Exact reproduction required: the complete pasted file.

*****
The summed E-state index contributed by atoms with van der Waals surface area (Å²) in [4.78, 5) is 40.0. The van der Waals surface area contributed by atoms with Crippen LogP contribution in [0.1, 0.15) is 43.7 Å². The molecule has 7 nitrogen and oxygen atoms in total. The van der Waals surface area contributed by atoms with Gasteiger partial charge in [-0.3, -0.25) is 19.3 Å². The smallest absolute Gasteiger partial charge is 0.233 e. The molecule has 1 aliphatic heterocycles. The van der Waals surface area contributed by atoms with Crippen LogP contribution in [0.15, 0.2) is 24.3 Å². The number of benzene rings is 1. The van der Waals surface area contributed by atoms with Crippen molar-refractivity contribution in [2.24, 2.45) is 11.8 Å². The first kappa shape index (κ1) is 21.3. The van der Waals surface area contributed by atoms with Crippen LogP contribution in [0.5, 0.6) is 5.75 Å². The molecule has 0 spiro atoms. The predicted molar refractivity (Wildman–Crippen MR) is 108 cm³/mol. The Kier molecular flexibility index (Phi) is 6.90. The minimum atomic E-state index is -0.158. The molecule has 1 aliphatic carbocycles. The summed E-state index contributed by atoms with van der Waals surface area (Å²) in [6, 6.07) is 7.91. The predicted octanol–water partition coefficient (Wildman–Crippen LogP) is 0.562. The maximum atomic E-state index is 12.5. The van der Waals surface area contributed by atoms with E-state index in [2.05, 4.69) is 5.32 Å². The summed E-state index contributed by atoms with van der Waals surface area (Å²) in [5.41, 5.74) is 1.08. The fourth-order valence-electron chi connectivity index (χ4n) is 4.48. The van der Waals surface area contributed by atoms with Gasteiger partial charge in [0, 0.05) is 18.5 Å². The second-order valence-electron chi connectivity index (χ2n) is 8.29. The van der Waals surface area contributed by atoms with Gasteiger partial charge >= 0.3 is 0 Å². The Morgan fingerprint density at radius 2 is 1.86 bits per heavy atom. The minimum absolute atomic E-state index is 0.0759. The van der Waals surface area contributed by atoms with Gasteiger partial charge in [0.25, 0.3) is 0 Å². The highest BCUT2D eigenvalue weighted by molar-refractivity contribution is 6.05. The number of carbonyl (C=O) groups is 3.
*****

The summed E-state index contributed by atoms with van der Waals surface area (Å²) in [4.78, 5) is 40.0. The van der Waals surface area contributed by atoms with Crippen LogP contribution in [0.1, 0.15) is 43.7 Å². The molecule has 7 nitrogen and oxygen atoms in total. The van der Waals surface area contributed by atoms with Gasteiger partial charge in [-0.3, -0.25) is 19.3 Å². The smallest absolute Gasteiger partial charge is 0.233 e. The molecule has 1 aliphatic heterocycles. The van der Waals surface area contributed by atoms with Crippen LogP contribution in [0.15, 0.2) is 24.3 Å². The number of benzene rings is 1. The van der Waals surface area contributed by atoms with Crippen molar-refractivity contribution in [2.24, 2.45) is 11.8 Å². The first kappa shape index (κ1) is 21.3. The van der Waals surface area contributed by atoms with Crippen LogP contribution in [0.5, 0.6) is 5.75 Å². The molecule has 0 spiro atoms. The predicted molar refractivity (Wildman–Crippen MR) is 108 cm³/mol. The Kier molecular flexibility index (Phi) is 6.90. The minimum atomic E-state index is -0.158. The molecule has 1 aliphatic carbocycles. The summed E-state index contributed by atoms with van der Waals surface area (Å²) in [6, 6.07) is 7.91. The predicted octanol–water partition coefficient (Wildman–Crippen LogP) is 0.562. The maximum atomic E-state index is 12.5. The van der Waals surface area contributed by atoms with E-state index in [2.05, 4.69) is 5.32 Å². The summed E-state index contributed by atoms with van der Waals surface area (Å²) in [5.41, 5.74) is 1.08. The fourth-order valence-electron chi connectivity index (χ4n) is 4.48. The van der Waals surface area contributed by atoms with Gasteiger partial charge in [0, 0.05) is 18.5 Å². The second-order valence-electron chi connectivity index (χ2n) is 8.29. The van der Waals surface area contributed by atoms with Gasteiger partial charge >= 0.3 is 0 Å². The Morgan fingerprint density at radius 2 is 1.86 bits per heavy atom. The minimum absolute atomic E-state index is 0.0759. The van der Waals surface area contributed by atoms with Gasteiger partial charge in [0.25, 0.3) is 0 Å². The highest BCUT2D eigenvalue weighted by molar-refractivity contribution is 6.05. The number of carbonyl (C=O) groups is 3.